INDUSTRIAL RELATIONS ACTS, 1946 TO 2004
SECTION 26(1), INDUSTRIAL RELATIONS ACT, 1990
- AND -
IRISH MUNICIPAL, PUBLIC AND CIVIL TRADE UNION
Chairman: Mr McGee
Employer Member: Mr Doherty
Worker Member: Mr Nash
1. Relocation expenses.
2. The dispute involves 45 claimants in Scientific, Technical and Clerical grades working for the Marine Institute in Galway. They are seeking payment of relocation expenses as a consequence of the Institute's Head Office transfer/move from Abbotstown, Dublin to Galway. The Union is seeking compensation of €7,500 plus a once off 10 days' additional annual leave per person. The Marine Institute rejected the claim stating that the claimants were not forced to relocate to Galway but volunteered to do so. Management stated that they were instructed by their funding department, the Department of Marine and Natural Resources and by the Department of Finance that no funding was available for such a claim.
The dispute could not be resolved at local level and was the subject of a Conciliation Conference under the auspices of the Labour Relations Commission. As agreement was not reached, the dispute was referred to the Labour Court on the 19th April, 2006 in accordance with Section 26(1) of the Industrial Relations Act, 1990. A Labour Court hearing took place on the 25th July, 2007.
3. 1. The move to Oranmore was voluntary and would not have taken place without the agreement and co-operation of staff and the commitment from the official side to 'make every effort to achieve retrospection of an inducement package.'
2. An arbitration process for the other State Laboratories affected by the Abbotstown decision resulted in a positive outcome. There is a compelling argument for seeking a pro-rata application of the State Laboratories Arbitrator Award. They all shared the one site and responded to the same Governmental decision. The Union expects this to be applied pro-rata to its members.
4.1 The Institute is precluded by explicit government policy from conceding this claim. The concession of this claim would have serious repercussions throughout the public service. As the move was voluntary, any concession of this claim would have potential repercussions for the decentralisation moves (about 10,900 people are due to move) which are also voluntary.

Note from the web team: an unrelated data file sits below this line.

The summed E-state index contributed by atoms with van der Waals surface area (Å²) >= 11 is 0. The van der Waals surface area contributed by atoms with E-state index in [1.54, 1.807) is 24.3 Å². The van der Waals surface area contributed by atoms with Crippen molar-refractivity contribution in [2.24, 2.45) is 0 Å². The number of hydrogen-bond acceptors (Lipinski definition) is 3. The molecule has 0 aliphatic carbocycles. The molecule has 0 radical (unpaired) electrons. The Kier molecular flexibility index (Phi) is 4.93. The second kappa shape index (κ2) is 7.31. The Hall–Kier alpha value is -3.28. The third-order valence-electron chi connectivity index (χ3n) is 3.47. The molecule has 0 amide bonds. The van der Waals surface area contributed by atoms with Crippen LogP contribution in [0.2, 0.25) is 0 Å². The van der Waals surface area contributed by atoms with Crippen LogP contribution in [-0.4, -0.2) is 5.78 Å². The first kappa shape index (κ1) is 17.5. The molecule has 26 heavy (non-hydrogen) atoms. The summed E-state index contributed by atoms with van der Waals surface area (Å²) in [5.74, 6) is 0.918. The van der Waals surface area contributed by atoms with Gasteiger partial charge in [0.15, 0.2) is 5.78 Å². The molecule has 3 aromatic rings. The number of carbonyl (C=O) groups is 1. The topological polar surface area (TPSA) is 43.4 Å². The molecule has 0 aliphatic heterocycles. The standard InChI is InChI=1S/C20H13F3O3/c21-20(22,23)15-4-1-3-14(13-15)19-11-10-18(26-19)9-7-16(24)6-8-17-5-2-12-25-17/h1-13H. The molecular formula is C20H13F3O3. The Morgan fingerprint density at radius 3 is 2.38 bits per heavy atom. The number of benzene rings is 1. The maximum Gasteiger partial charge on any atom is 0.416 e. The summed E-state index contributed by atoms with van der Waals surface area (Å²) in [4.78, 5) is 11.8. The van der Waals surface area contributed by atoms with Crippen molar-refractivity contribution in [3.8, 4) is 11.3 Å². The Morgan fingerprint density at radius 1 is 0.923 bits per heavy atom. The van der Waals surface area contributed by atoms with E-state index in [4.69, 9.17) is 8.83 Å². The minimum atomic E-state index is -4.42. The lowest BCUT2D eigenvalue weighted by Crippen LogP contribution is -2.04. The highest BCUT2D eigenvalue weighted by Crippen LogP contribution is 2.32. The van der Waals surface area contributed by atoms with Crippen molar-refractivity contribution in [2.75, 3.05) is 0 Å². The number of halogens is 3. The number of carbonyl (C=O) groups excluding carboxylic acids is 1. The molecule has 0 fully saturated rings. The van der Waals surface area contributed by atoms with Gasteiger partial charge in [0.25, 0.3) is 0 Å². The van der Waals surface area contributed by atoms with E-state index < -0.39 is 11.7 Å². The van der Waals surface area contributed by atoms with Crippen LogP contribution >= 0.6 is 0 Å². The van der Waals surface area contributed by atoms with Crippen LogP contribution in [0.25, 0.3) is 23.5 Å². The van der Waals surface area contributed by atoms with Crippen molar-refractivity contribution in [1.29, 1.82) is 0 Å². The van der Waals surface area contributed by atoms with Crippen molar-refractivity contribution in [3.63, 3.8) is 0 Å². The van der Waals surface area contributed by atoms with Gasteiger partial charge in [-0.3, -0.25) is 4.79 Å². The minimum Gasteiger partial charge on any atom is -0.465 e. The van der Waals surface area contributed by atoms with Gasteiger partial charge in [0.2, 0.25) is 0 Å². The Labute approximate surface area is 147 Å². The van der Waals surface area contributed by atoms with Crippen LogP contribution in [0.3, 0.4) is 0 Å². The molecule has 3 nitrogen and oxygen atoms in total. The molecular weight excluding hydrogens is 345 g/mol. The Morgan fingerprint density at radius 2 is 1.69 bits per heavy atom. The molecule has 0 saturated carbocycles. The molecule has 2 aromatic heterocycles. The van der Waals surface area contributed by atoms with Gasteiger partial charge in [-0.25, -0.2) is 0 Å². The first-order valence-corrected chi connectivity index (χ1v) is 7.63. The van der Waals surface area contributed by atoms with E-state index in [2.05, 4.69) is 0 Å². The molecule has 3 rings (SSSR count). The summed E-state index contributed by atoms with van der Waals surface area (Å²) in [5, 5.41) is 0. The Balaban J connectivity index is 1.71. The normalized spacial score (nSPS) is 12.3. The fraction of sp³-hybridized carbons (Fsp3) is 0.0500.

2. The relocation of the Institute was carried out on a voluntary basis and all options to assist and facilitate staff were explored, agreed in advance and put in place. The move was agreed by the parties to this dispute and that agreement did not envisage or allow for the payment of relocation compensation.
3. The Union's claim is unjustified in the circumstances. The claimants have suffered no detriment for which compensation is warranted and it could be argued that they benefit from the new state of the art facilities available to them in Galway.
4. The Collective Agreement precludes relocation expenses outside of an award in the context of general decentralisation; its terms were generous and were agreed by staff.
The Court has considered the oral and written presentations made by the parties.
The Court is satisfied that the move to Oranmore clearly arose some time prior to the Government's decentralisation plan announced in 2003. This move to Galway was mooted in 2000 and discussions took place during 2001. A decision was taken to relocate the Institute and participation was voluntary, although this presented a career dilemma to some specialist staff.
While the Court accepts that a relocation inducement package was discussed both in the context of such a package being conditional on approval, and of such a package emerging in the context of general decentralisation, there was, in the view of the Court, a general level of sympathy expressed, in particular in August 2001, in a communication from the Institute to local representatives. The relevant passage reads:-
"You are aware that the DoF have refused all approaches from the Marine Institute, DoMNR and the Minister for the provision of relocation/removal expenses, as per public sector norms, in the context of the current MI relocation to Galway and the broader decentralisation process for government services.
Furthermore, you are aware that the MI management and Board, DoMNR and Minister have been fully supportive of the application of such relocation expenses but none of us are in a position to offer same in light of the DoF position."
In the Court's view, this was reflective of a sympathetic approach to the matter and distinguishes this process from the General Decentralisation Policy announced in December 2003.
The Court's view, however, is also that this case is not the same as or similar to those quoted by the Union in the State Laboratory and Teagasc.
Taking all of the above into account, the Court recommends, in the unique circumstances of this particular case, that a once-off ex-gratia compensation payment of €3,750 should be made to each of the claimants.
Signed on behalf of the Labour Court
JB/ MG.Deputy Chairman
Enquiries concerning this Recommendation should be addressed to Madelon Geoghegan, Court Secretary.